What is The Best Wine Pairing for Spaghetti?

Listen, we don’t care what you think, but we believe that pasta was arguably one of man’s greatest inventions, and spaghetti is one of the most delicious and comforting dishes of all time. Spaghetti is a relatively simple dish to make, and it can be elevated in many different ways. 

From using ground Italian sausage to the highest-quality olive oil or wine, there are tons of things you can do to take your spaghetti to the next level. In this guide, we’re going to look more closely at some of the best wine pairings for spaghetti. 

Let’s dive right in. 

How Do You Pair Wine With Pasta (Spaghetti)?


Pairing wine with pasta is an art. You need to think about the ingredients in a pasta dish before pairing it as a whole with wine. For instance, if it’s a cheesy sauce, pick a wine with a creamy texture, like an aged Chardonnay. The texture of the wine must complement the sauce’s texture. 

If you’re pairing with spaghetti, which has a tomato-based sauce, remember that tomatoes contain a lot of acidity. As such, the wine you choose must be tart enough to complement the acidic flavors of the tomato sauce without overpowering the spaghetti dish too much. 

Now, let’s look more closely at some of the best wines to pair with spaghetti. 


Best Wine Pairings for Spaghetti

Here is a list of the best wine pairings for spaghetti. 



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No matter who you ask or where you look on the internet, Chianti is one of the most common wine pairings for spaghetti and meatballs! This wine is manufactured in the Chianti region of Tuscany, Italy, and is generally made from Sangiovese grapes, which are found in Tuscany.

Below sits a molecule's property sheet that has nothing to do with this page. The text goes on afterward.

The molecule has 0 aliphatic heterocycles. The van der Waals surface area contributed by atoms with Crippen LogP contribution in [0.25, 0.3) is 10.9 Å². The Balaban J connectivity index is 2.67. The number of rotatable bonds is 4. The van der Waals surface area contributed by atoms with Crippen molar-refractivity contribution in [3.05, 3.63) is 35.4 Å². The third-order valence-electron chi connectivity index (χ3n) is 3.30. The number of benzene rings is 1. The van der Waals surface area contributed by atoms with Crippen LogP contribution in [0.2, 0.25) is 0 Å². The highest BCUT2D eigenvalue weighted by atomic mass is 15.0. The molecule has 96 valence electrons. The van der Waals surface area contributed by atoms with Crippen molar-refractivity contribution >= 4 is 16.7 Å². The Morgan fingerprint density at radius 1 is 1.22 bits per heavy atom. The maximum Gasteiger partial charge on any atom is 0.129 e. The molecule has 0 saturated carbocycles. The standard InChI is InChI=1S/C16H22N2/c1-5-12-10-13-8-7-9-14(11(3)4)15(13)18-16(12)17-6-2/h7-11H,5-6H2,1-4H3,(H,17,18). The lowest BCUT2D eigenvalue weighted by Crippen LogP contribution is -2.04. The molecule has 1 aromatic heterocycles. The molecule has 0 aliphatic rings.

This wine pairs very well with spaghetti because of the high amounts of acidity and medium tannins in the Sangiovese grapes. Since tomatoes are highly acidic, and the meatballs contain a nice savory flavour, the tannins and acidity in Chianti wine complement the savory and acidic notes of a plate of spaghetti and meatballs. Additionally, since tomatoes contain sweetness as well, the subtle cherry flavor complements that as well. 

There are different types of Chianti wine, with the most common being Chianti Classico. It is a ready-to-drink wine that won’t overpower the flavors in your spaghetti dish. 



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Primitivo has Croatian origins, though many consider it to be the Italian version of Zinfandel wine. This version is not as fruity or sweet as a Zinfandel, which is why it pairs exceptionally well with spaghetti. Just like Chianti, this wine is highly acidic, but has low tannic levels. The acidity in the wine pairs well with the tomato-based sauce, while its low tannic level pair well with whatever lean meats you choose to include in your meatballs. 

If you can’t find Primitivo at your local liquor store, don’t worry! You can always substitute it with Zinfandel. We highly encourage you to buy a mid-range bottle of Zinfandel, because its flavors work well with the rosemary, thyme, beef, and tomato. However, if you buy a more expensive version, you might find that its jammy and sweet flavours might overpower the savory flavours of a plate of spaghetti.